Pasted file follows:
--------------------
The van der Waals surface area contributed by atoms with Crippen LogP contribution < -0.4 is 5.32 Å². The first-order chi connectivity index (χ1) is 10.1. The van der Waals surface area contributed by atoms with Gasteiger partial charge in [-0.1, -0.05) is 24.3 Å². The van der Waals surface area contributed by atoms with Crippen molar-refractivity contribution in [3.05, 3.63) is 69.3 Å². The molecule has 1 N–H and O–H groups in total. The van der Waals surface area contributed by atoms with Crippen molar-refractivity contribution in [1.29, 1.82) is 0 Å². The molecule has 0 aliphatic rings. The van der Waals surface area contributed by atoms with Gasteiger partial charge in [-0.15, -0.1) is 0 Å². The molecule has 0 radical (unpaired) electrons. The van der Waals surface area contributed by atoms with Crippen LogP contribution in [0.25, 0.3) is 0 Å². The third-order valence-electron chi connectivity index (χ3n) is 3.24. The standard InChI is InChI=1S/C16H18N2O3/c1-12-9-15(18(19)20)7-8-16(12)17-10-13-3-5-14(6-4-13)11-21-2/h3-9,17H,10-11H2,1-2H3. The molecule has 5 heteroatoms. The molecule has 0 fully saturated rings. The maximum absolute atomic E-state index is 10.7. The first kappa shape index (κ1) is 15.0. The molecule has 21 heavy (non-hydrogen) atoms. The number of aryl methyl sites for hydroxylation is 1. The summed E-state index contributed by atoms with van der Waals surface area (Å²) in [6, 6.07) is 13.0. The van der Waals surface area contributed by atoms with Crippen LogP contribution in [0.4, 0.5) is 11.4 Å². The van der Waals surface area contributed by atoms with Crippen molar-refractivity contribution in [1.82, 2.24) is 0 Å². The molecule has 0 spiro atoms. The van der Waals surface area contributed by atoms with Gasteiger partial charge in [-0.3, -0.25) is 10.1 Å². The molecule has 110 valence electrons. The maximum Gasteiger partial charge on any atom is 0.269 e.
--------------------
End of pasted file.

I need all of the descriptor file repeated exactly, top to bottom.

The van der Waals surface area contributed by atoms with Crippen LogP contribution < -0.4 is 5.32 Å². The first-order chi connectivity index (χ1) is 10.1. The van der Waals surface area contributed by atoms with Gasteiger partial charge in [-0.1, -0.05) is 24.3 Å². The van der Waals surface area contributed by atoms with Crippen molar-refractivity contribution in [3.05, 3.63) is 69.3 Å². The molecule has 1 N–H and O–H groups in total. The van der Waals surface area contributed by atoms with Crippen molar-refractivity contribution in [1.29, 1.82) is 0 Å². The molecule has 0 aliphatic rings. The van der Waals surface area contributed by atoms with Gasteiger partial charge in [-0.15, -0.1) is 0 Å². The molecule has 0 radical (unpaired) electrons. The van der Waals surface area contributed by atoms with Crippen LogP contribution in [0.25, 0.3) is 0 Å². The third-order valence-electron chi connectivity index (χ3n) is 3.24. The standard InChI is InChI=1S/C16H18N2O3/c1-12-9-15(18(19)20)7-8-16(12)17-10-13-3-5-14(6-4-13)11-21-2/h3-9,17H,10-11H2,1-2H3. The molecule has 5 heteroatoms. The molecule has 0 fully saturated rings. The maximum absolute atomic E-state index is 10.7. The first kappa shape index (κ1) is 15.0. The molecule has 21 heavy (non-hydrogen) atoms. The number of aryl methyl sites for hydroxylation is 1. The summed E-state index contributed by atoms with van der Waals surface area (Å²) in [6, 6.07) is 13.0. The van der Waals surface area contributed by atoms with Crippen LogP contribution in [0.4, 0.5) is 11.4 Å². The van der Waals surface area contributed by atoms with Crippen molar-refractivity contribution in [1.82, 2.24) is 0 Å². The molecule has 0 spiro atoms. The van der Waals surface area contributed by atoms with Gasteiger partial charge in [-0.3, -0.25) is 10.1 Å². The molecule has 110 valence electrons. The maximum Gasteiger partial charge on any atom is 0.269 e.